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Found 6 results

  1. Hello fellow soundies! I'm looking down the barrel of a reality tv gig, and want to know any and all experiences. More specifically, what sort of gear setup you had (as it is of course wireless intensive), and the workflow (ISOs/mix/lockits etc). And generally wondering if there's anything in particular on reality tv that sound crew is responsible for (such as doing commercial work we're generally in charge of/expected to provide smart slates). Anything and everything, let's hear it!
  2. I am about to work on a tv program where there is sometimes more than two interveners with dialogue (like an organised group of people). Although I have a SD 442, we are recording straight to the camera, a Sony FS7, so only 2 audio inputs. Coming from film production, my approach would be, in general, to wire the two interveners and boom, but being the first time on a TV program, I am unsure what are the usual approaches. Is it common to mix for example 2 lavs into one channel and the boom on the other? Or simply give priority to booming (which sounds more logic to me)? Thanks in advance!
  3. You guys seem to be my de facto sounding board... I am nearing completion of the first version of the FreqFinder app for iPhone and Android. It keeps track of all of your transmitter channels in use and then calculates the intermodulation products between them and tells you if any channels are being affected by intermodulation products. It is meant to be a replacement for the Lectrosonics intermod chart. It will also test all of a transmitter's options against the channels in use and provide a list of usable channels for when the need arrises to change frequencies. An add-on will provide a comparison against the fcc tv station database for users located in the US. First supported transmitters will be Lectrosonics and Comtek, but more will be added over time. The price will be $30 for the base app and $15 for the US TV add-on. Also, current front runner for the name is FreqFinder, but TXCentral is also an option.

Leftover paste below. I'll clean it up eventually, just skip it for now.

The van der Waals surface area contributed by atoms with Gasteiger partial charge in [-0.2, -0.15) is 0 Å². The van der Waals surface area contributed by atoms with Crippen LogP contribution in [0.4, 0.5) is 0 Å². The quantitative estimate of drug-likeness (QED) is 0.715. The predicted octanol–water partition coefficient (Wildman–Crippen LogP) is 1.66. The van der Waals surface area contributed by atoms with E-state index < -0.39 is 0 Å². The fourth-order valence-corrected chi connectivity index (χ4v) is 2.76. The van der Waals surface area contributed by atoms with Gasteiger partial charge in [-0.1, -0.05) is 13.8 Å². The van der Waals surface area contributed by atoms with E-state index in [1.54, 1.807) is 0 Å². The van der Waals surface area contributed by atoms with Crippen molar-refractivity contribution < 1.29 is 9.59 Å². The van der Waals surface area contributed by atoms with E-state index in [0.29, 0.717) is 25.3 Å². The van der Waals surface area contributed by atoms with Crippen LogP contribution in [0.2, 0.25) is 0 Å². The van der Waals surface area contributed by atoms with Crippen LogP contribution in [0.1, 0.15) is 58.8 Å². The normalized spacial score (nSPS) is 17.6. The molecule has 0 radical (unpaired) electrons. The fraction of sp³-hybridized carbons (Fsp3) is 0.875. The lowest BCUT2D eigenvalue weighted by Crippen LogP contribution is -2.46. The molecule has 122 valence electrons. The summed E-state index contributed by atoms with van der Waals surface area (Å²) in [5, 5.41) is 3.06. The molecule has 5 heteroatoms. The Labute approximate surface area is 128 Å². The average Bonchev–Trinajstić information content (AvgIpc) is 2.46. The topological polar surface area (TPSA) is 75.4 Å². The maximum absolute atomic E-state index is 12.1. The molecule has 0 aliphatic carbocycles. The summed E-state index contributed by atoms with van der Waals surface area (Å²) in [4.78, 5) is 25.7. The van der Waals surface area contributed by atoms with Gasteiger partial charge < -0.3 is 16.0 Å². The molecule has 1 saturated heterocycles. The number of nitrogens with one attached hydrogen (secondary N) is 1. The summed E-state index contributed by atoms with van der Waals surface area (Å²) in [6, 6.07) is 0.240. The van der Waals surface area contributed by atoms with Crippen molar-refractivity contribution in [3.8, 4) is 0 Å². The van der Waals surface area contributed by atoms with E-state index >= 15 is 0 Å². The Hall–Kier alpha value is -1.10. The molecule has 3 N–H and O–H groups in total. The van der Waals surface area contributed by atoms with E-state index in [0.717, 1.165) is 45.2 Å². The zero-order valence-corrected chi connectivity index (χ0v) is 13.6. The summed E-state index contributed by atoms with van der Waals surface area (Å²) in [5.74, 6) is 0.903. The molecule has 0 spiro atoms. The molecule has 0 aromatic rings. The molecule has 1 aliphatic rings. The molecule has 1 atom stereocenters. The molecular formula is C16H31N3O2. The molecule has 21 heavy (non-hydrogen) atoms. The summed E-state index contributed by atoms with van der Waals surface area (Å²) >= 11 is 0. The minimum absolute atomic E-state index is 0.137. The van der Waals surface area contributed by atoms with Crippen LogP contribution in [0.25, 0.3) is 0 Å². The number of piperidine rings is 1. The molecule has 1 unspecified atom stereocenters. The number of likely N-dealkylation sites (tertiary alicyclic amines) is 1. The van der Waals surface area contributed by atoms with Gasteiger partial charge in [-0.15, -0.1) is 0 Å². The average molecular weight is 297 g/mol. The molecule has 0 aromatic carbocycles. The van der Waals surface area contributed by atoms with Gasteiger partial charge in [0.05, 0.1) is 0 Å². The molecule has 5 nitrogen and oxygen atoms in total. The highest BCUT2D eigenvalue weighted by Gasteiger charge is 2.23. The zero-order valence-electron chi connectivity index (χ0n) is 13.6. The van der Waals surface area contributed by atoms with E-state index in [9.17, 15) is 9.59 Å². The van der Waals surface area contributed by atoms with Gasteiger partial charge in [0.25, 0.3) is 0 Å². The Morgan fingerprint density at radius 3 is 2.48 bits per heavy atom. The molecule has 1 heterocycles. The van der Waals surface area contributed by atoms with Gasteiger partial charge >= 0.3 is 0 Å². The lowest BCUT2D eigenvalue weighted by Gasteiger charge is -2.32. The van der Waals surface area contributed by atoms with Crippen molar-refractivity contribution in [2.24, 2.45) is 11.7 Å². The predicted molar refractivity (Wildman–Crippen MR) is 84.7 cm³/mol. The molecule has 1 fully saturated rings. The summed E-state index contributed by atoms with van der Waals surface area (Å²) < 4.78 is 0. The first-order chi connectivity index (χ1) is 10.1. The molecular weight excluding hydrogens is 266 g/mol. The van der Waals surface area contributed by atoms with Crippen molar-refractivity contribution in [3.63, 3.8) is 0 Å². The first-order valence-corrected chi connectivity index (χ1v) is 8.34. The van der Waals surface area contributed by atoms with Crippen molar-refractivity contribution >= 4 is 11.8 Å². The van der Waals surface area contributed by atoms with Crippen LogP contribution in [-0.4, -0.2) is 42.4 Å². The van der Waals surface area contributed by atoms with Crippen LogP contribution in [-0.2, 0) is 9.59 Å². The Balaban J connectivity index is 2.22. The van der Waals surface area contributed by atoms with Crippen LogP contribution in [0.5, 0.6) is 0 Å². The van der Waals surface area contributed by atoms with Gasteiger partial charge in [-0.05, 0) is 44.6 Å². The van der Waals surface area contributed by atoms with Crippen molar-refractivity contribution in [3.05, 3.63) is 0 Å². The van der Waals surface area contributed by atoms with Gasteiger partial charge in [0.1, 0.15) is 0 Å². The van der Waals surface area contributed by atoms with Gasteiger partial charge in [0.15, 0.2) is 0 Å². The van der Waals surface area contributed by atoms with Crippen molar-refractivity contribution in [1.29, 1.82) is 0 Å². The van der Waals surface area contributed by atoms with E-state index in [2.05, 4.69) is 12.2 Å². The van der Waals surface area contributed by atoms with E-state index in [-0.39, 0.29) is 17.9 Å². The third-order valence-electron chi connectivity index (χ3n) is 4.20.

4. Hello all! My name is John Harton and I'm a recently graduated Sound Design student from the Savannah College of Art and Design. My wife and I are moving up to Atlanta after I get back from a gig in CA in about three weeks and I wanted to put myself up if anyone needs a boom operator or utility. I'm looking to ultimately get into narrative work and also recently wrapped my first feature as a boom op ("Christine" which shot in Savannah). I'll be at the ATL sound mixer mixer at the end of the month, but if anyone has work they need help with or have to pass up, I'd appreciate any and all the help I can get! Can't wait to get involved in the Atlanta sound community, from what I hear the sound crews of middle Georgia rock a mic like none other! Feel free to PM or call at 970-two three two- 6840 . Cheers!
  5. I'm interested to know if any of you have worked with Larry LaSota? Would've been in the early to mid 1980s and maybe into the early 90s. He worked on Family Ties, Coach, Designing Women, etc...I worked for him on Kaua'i at his video company. Just looking for some fun stories. I've caught a few episodes on Netflix that he's done and I have a little more respect for him now than when I used to hear him tell stories...just curious.
  6. Hi all, I have landed a job mixing for a tv show and am a bit worried as they tell me there will be no or very little postproduction going into each episode (churning out 5 episodes a week so the editor will have a few days for turnaround) In my relatively limited experience there is always a fair bit of work that needs to be done on production audio, aside from eqing out hum etc. My question is to the seasoned mixers of jwsoundgroup is, in general on bigger Tv productions, how does sound post workflow go? My main concern is noise reduction, which i know is often treated with outboard/ hardware processors like cedar DNS 8 for live boradcast, but how do they deal with it on TV series =/ soaps etc? Production also want me to use radio mics most of the time and i was wondering if the seasoned pros ever have to deal with cloth russle and acoustic noise at all or can it be 100% mitigated? I will be mixing direct to cam for the most part, is there any tips or advice you guys could spare? Really appriciate any help on this.. j
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